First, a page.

What is the biggest lesson you gained during your MBA and how did you apply it at work? The biggest lesson I gained during EMBA was becoming more aware of my gaps and strengths. I used my time during EMBA to test new approaches before applying them to work.

Give us a story during your time as an executive MBA on how you were able to juggle work, family and education? My time management as an EMBA had good days and bad days across my top constituents; family, work and school. At the start of my program, I told myself that I if I could please at least one constituent each day, I should consider that a success.

There was one lucky week where all three came together for me – which was rare! I had a business trip across six days which ended on a Friday. By the time I landed, I was able to please work and accomplished all of my business objectives for the trip. I brought homework with me during this trip and sent many texts to members of my class so that I could be prepared for classes when I landed. At the end of Saturday classes, we had an EMBA family BBQ on campus where my husband and sons came to meet my friends and indulge in BBQ with other family members. This was a perfect ending to a hectic and busy week. I came away unscathed where no one was mad at me.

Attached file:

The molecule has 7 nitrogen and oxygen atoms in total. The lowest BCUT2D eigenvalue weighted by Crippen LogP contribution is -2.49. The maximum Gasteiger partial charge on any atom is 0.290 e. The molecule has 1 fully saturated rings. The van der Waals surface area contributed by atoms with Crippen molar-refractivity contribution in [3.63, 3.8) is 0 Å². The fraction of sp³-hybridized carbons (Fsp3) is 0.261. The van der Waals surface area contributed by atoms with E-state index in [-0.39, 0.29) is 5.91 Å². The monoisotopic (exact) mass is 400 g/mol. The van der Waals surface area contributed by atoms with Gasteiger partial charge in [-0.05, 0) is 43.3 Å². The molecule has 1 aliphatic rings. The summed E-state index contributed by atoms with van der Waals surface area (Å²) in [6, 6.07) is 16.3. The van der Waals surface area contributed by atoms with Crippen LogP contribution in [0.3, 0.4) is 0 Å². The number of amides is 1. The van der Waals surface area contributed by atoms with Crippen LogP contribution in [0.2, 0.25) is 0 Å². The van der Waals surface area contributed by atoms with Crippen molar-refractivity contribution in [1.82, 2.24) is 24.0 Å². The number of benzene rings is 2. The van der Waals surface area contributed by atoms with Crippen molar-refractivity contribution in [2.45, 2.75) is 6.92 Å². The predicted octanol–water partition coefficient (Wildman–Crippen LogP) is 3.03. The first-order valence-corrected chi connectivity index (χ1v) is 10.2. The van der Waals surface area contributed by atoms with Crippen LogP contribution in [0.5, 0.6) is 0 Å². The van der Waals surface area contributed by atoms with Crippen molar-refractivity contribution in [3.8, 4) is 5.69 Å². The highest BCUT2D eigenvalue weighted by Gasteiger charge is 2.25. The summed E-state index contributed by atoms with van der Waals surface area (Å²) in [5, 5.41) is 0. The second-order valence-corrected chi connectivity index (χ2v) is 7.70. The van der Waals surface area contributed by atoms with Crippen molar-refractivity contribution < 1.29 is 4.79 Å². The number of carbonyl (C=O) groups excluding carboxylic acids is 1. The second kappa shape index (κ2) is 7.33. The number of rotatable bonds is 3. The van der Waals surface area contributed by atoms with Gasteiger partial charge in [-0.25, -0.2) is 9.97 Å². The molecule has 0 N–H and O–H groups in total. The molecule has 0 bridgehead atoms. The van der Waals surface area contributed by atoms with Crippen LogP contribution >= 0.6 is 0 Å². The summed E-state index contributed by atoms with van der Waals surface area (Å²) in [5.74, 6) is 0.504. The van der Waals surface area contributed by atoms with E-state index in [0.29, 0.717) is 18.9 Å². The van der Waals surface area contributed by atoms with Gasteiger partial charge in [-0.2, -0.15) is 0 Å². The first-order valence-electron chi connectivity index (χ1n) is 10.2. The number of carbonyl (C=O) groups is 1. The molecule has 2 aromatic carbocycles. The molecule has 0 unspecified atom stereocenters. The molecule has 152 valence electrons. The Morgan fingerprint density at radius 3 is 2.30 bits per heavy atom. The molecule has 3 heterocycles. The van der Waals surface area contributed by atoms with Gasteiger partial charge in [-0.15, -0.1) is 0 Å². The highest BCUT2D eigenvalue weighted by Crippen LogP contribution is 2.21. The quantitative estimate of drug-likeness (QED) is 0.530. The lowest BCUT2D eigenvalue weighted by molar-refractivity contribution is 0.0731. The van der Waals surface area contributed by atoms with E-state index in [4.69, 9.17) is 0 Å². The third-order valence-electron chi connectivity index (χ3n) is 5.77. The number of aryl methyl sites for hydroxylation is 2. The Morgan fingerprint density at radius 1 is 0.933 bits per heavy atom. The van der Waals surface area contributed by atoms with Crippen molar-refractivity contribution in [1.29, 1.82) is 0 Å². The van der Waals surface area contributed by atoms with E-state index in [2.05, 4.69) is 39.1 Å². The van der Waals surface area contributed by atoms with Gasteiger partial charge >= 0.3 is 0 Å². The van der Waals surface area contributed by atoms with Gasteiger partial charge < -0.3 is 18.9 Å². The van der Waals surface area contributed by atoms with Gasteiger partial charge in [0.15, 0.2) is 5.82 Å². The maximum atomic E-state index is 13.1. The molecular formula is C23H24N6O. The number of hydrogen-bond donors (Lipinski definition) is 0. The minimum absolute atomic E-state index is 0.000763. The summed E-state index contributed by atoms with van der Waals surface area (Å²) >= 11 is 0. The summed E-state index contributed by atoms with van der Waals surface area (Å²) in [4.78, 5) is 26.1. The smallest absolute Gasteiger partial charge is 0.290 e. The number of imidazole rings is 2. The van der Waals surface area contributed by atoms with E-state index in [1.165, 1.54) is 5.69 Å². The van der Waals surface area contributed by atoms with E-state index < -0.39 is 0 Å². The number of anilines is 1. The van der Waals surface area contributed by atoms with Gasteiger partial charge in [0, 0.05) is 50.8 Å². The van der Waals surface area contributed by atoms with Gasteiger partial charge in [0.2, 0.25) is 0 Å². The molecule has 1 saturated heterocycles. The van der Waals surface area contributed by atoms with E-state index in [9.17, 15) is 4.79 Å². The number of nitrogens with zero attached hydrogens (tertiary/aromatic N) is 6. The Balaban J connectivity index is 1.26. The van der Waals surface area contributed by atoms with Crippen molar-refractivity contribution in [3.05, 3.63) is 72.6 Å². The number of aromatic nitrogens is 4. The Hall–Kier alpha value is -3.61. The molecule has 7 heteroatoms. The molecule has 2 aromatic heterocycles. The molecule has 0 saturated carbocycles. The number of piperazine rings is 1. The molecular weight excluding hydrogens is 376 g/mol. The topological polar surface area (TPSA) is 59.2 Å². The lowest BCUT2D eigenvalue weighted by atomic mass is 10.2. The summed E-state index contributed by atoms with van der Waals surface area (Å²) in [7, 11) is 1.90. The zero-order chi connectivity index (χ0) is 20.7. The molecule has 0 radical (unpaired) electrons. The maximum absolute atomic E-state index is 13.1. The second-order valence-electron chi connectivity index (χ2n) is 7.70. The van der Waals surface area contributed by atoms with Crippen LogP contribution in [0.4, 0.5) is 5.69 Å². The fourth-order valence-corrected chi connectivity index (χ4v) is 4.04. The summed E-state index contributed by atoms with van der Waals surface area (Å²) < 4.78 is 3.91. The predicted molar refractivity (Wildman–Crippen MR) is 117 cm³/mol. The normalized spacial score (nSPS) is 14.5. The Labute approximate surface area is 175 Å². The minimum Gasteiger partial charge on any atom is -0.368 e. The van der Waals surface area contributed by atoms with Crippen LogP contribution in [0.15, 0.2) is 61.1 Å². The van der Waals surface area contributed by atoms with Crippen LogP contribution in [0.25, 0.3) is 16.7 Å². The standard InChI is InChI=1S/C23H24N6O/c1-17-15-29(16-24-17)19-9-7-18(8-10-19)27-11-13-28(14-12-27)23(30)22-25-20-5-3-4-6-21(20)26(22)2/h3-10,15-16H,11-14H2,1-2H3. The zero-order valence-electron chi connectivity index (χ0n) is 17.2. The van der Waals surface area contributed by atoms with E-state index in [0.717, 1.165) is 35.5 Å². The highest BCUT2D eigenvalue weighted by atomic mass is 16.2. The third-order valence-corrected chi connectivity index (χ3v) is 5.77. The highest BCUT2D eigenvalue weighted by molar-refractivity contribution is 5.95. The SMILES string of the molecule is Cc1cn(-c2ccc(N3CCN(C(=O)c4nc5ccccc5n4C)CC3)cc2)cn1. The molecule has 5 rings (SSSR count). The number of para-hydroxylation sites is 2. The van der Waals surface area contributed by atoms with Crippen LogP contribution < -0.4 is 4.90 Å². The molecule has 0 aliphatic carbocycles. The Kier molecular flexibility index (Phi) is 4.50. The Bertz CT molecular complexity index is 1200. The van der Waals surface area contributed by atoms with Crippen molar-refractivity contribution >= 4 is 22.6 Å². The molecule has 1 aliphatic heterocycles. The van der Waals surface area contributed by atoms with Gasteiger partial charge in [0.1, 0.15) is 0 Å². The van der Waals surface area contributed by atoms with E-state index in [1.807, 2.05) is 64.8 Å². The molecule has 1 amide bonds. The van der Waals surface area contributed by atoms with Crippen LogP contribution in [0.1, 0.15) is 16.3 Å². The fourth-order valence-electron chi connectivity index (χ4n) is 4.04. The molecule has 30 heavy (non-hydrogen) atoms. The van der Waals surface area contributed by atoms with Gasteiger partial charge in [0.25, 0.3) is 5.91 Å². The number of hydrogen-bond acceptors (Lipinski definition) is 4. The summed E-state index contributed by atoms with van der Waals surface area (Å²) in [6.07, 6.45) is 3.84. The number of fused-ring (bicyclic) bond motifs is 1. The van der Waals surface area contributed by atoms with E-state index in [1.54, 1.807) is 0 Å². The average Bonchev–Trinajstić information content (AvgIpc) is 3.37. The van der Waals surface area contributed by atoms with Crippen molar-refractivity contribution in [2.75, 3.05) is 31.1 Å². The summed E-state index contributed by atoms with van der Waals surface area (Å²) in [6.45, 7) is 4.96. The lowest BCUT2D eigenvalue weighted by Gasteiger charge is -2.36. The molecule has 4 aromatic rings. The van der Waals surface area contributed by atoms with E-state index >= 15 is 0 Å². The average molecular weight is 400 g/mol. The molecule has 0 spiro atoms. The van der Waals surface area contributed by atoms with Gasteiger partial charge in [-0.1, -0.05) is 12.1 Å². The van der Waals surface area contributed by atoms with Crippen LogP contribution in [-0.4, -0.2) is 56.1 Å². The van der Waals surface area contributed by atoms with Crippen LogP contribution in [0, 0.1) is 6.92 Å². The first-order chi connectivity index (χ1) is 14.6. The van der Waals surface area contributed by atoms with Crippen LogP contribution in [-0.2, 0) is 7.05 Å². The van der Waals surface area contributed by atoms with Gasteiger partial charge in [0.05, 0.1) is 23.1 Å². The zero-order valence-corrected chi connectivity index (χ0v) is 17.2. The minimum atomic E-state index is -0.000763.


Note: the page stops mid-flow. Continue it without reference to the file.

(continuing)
I reflected about how it was possible to please everyone that week? I realized that the reason I felt successful was because I learned to let go and I asked for help. It seems simple, but they are two difficult things I never forced myself to do. In terms of family, my husband became the wind at my back and took over the household and anything that related to the kids. At work, I did not have an opportunity to respond to every email which allowed my direct reports to learn and exercise their judgements. At school, my learning group was terrific filling in my learning gaps so that I could be prepared for upcoming classes. At first, I was uncomfortable not knowing the answers in class. It forced me to sit in the passenger’s seat instead of the driver’s seat for once. When I realized that the experience was incredibly liberating, I finally learned to let go.

In summary, I cannot say that I managed work, life and school well but that week I felt like the queen of the mountain. I saw EMBA as a two year lesson in becoming vulnerable, learning to ask for help and identifying the difference between what was controllable versus uncontrollable.

What advice would you give to a student looking to enter an executive MBA program? If you are self-funding, make sure your company is aware of your decision and check in periodically to give them an update on your development and your coursework. Be prepared to answer why an EMBA matters to you at this point of your career and what you hope to get out of the experience. This will help you have a more productive discussion about your career trajectory post EMBA.

What was your biggest regret in business school? I regret not having an opportunity to take an Impact Investing Class. If I had twenty years of my youth back, I would have liked to pursue a career as an investor in this space.